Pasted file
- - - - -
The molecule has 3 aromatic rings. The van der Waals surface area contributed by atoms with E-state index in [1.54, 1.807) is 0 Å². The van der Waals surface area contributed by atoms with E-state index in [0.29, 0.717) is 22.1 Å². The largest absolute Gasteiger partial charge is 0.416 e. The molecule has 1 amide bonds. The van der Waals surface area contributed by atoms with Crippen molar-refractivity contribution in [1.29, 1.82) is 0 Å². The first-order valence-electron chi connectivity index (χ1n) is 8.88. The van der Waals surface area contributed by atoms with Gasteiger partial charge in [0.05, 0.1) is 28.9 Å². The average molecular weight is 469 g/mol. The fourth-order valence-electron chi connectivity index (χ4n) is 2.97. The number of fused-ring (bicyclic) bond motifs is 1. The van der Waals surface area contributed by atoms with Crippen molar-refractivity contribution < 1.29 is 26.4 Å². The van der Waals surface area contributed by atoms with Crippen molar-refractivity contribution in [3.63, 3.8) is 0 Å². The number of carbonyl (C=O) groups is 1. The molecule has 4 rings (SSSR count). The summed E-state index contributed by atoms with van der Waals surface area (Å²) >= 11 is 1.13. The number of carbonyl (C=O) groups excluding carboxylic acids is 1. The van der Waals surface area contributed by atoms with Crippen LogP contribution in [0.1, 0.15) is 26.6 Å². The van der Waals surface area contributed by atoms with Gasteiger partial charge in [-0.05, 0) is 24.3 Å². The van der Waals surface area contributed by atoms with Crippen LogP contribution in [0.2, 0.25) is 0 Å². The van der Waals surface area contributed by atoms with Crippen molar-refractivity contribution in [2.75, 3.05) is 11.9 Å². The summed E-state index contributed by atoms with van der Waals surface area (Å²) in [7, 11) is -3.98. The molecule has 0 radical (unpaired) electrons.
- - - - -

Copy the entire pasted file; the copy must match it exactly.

The molecule has 3 aromatic rings. The van der Waals surface area contributed by atoms with E-state index in [1.54, 1.807) is 0 Å². The van der Waals surface area contributed by atoms with E-state index in [0.29, 0.717) is 22.1 Å². The largest absolute Gasteiger partial charge is 0.416 e. The molecule has 1 amide bonds. The van der Waals surface area contributed by atoms with Crippen molar-refractivity contribution in [1.29, 1.82) is 0 Å². The first-order valence-electron chi connectivity index (χ1n) is 8.88. The van der Waals surface area contributed by atoms with Gasteiger partial charge in [0.05, 0.1) is 28.9 Å². The average molecular weight is 469 g/mol. The fourth-order valence-electron chi connectivity index (χ4n) is 2.97. The number of fused-ring (bicyclic) bond motifs is 1. The van der Waals surface area contributed by atoms with Crippen molar-refractivity contribution < 1.29 is 26.4 Å². The van der Waals surface area contributed by atoms with Crippen molar-refractivity contribution in [3.63, 3.8) is 0 Å². The number of carbonyl (C=O) groups is 1. The molecule has 4 rings (SSSR count). The summed E-state index contributed by atoms with van der Waals surface area (Å²) >= 11 is 1.13. The number of carbonyl (C=O) groups excluding carboxylic acids is 1. The van der Waals surface area contributed by atoms with Crippen LogP contribution in [0.1, 0.15) is 26.6 Å². The van der Waals surface area contributed by atoms with Gasteiger partial charge in [-0.05, 0) is 24.3 Å². The van der Waals surface area contributed by atoms with Crippen LogP contribution in [0.2, 0.25) is 0 Å². The van der Waals surface area contributed by atoms with Crippen molar-refractivity contribution in [2.75, 3.05) is 11.9 Å². The summed E-state index contributed by atoms with van der Waals surface area (Å²) in [7, 11) is -3.98. The molecule has 0 radical (unpaired) electrons.